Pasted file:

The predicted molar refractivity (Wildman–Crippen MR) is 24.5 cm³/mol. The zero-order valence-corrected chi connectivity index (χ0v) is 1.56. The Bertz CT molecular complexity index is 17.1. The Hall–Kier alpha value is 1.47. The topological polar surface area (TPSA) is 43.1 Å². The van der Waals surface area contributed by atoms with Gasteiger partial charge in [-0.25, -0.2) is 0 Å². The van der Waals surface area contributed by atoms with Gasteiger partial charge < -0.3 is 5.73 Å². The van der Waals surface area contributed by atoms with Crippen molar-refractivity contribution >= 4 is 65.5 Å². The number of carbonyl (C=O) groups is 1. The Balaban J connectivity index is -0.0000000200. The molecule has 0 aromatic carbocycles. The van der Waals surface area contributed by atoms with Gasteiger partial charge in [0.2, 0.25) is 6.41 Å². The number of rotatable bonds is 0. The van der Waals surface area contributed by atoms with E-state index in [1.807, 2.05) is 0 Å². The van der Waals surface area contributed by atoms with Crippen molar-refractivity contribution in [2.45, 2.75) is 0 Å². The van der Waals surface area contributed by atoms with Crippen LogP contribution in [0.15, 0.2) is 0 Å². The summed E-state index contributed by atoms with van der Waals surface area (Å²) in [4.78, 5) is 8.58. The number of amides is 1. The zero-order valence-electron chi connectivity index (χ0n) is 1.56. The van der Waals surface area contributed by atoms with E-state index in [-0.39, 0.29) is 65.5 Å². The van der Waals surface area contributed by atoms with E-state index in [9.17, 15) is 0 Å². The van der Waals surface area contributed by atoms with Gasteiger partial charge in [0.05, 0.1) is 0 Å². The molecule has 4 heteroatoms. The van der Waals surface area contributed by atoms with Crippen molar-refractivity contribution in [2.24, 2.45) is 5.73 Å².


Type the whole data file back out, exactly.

The predicted molar refractivity (Wildman–Crippen MR) is 24.5 cm³/mol. The zero-order valence-corrected chi connectivity index (χ0v) is 1.56. The Bertz CT molecular complexity index is 17.1. The Hall–Kier alpha value is 1.47. The topological polar surface area (TPSA) is 43.1 Å². The van der Waals surface area contributed by atoms with Gasteiger partial charge in [-0.25, -0.2) is 0 Å². The van der Waals surface area contributed by atoms with Gasteiger partial charge < -0.3 is 5.73 Å². The van der Waals surface area contributed by atoms with Crippen molar-refractivity contribution >= 4 is 65.5 Å². The number of carbonyl (C=O) groups is 1. The Balaban J connectivity index is -0.0000000200. The molecule has 0 aromatic carbocycles. The van der Waals surface area contributed by atoms with Gasteiger partial charge in [0.2, 0.25) is 6.41 Å². The number of rotatable bonds is 0. The van der Waals surface area contributed by atoms with E-state index in [1.807, 2.05) is 0 Å². The van der Waals surface area contributed by atoms with Crippen molar-refractivity contribution in [2.45, 2.75) is 0 Å². The van der Waals surface area contributed by atoms with Crippen LogP contribution in [0.15, 0.2) is 0 Å². The summed E-state index contributed by atoms with van der Waals surface area (Å²) in [4.78, 5) is 8.58. The number of amides is 1. The zero-order valence-electron chi connectivity index (χ0n) is 1.56. The van der Waals surface area contributed by atoms with E-state index in [-0.39, 0.29) is 65.5 Å². The van der Waals surface area contributed by atoms with E-state index in [9.17, 15) is 0 Å². The van der Waals surface area contributed by atoms with Gasteiger partial charge in [0.05, 0.1) is 0 Å². The molecule has 4 heteroatoms. The van der Waals surface area contributed by atoms with Crippen molar-refractivity contribution in [2.24, 2.45) is 5.73 Å².